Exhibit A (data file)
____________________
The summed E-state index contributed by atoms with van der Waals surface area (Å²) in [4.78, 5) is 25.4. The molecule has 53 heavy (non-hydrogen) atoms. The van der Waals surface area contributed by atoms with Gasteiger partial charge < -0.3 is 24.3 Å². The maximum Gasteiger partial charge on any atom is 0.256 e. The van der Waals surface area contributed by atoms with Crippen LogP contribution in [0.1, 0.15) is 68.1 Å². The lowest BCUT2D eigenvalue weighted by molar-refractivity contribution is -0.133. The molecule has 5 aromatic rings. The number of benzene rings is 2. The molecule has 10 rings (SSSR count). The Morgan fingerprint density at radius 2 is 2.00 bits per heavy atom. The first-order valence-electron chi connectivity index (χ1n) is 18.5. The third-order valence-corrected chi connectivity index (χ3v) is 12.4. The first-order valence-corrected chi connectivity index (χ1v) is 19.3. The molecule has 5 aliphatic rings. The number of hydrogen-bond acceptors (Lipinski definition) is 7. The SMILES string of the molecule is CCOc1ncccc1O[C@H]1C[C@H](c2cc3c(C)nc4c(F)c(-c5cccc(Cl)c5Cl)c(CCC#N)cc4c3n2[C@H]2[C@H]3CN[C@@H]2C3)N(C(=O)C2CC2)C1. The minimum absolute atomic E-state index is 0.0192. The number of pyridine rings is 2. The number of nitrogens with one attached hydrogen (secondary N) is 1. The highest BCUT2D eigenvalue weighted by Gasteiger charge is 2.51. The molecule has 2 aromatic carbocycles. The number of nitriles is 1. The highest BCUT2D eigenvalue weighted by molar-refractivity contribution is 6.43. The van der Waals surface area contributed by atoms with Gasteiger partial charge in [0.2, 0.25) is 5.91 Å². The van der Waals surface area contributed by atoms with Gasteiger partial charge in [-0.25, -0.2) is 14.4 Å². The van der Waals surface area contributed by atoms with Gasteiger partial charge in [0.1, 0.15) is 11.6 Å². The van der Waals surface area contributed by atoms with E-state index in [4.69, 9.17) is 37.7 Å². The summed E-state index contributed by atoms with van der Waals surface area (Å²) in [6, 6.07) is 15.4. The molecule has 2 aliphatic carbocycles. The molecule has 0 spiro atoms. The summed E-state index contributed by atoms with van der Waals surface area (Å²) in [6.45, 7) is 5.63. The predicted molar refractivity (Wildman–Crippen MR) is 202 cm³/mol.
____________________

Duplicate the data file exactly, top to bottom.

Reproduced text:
The summed E-state index contributed by atoms with van der Waals surface area (Å²) in [4.78, 5) is 25.4. The molecule has 53 heavy (non-hydrogen) atoms. The van der Waals surface area contributed by atoms with Gasteiger partial charge < -0.3 is 24.3 Å². The maximum Gasteiger partial charge on any atom is 0.256 e. The van der Waals surface area contributed by atoms with Crippen LogP contribution in [0.1, 0.15) is 68.1 Å². The lowest BCUT2D eigenvalue weighted by molar-refractivity contribution is -0.133. The molecule has 5 aromatic rings. The number of benzene rings is 2. The molecule has 10 rings (SSSR count). The Morgan fingerprint density at radius 2 is 2.00 bits per heavy atom. The first-order valence-electron chi connectivity index (χ1n) is 18.5. The third-order valence-corrected chi connectivity index (χ3v) is 12.4. The first-order valence-corrected chi connectivity index (χ1v) is 19.3. The molecule has 5 aliphatic rings. The number of hydrogen-bond acceptors (Lipinski definition) is 7. The SMILES string of the molecule is CCOc1ncccc1O[C@H]1C[C@H](c2cc3c(C)nc4c(F)c(-c5cccc(Cl)c5Cl)c(CCC#N)cc4c3n2[C@H]2[C@H]3CN[C@@H]2C3)N(C(=O)C2CC2)C1. The minimum absolute atomic E-state index is 0.0192. The number of pyridine rings is 2. The number of nitrogens with one attached hydrogen (secondary N) is 1. The highest BCUT2D eigenvalue weighted by Gasteiger charge is 2.51. The molecule has 2 aromatic carbocycles. The number of nitriles is 1. The highest BCUT2D eigenvalue weighted by molar-refractivity contribution is 6.43. The van der Waals surface area contributed by atoms with Gasteiger partial charge in [0.2, 0.25) is 5.91 Å². The van der Waals surface area contributed by atoms with Gasteiger partial charge in [-0.25, -0.2) is 14.4 Å². The van der Waals surface area contributed by atoms with Gasteiger partial charge in [0.1, 0.15) is 11.6 Å². The van der Waals surface area contributed by atoms with E-state index in [4.69, 9.17) is 37.7 Å². The summed E-state index contributed by atoms with van der Waals surface area (Å²) in [6, 6.07) is 15.4. The molecule has 2 aliphatic carbocycles. The molecule has 0 spiro atoms. The summed E-state index contributed by atoms with van der Waals surface area (Å²) in [6.45, 7) is 5.63. The predicted molar refractivity (Wildman–Crippen MR) is 202 cm³/mol.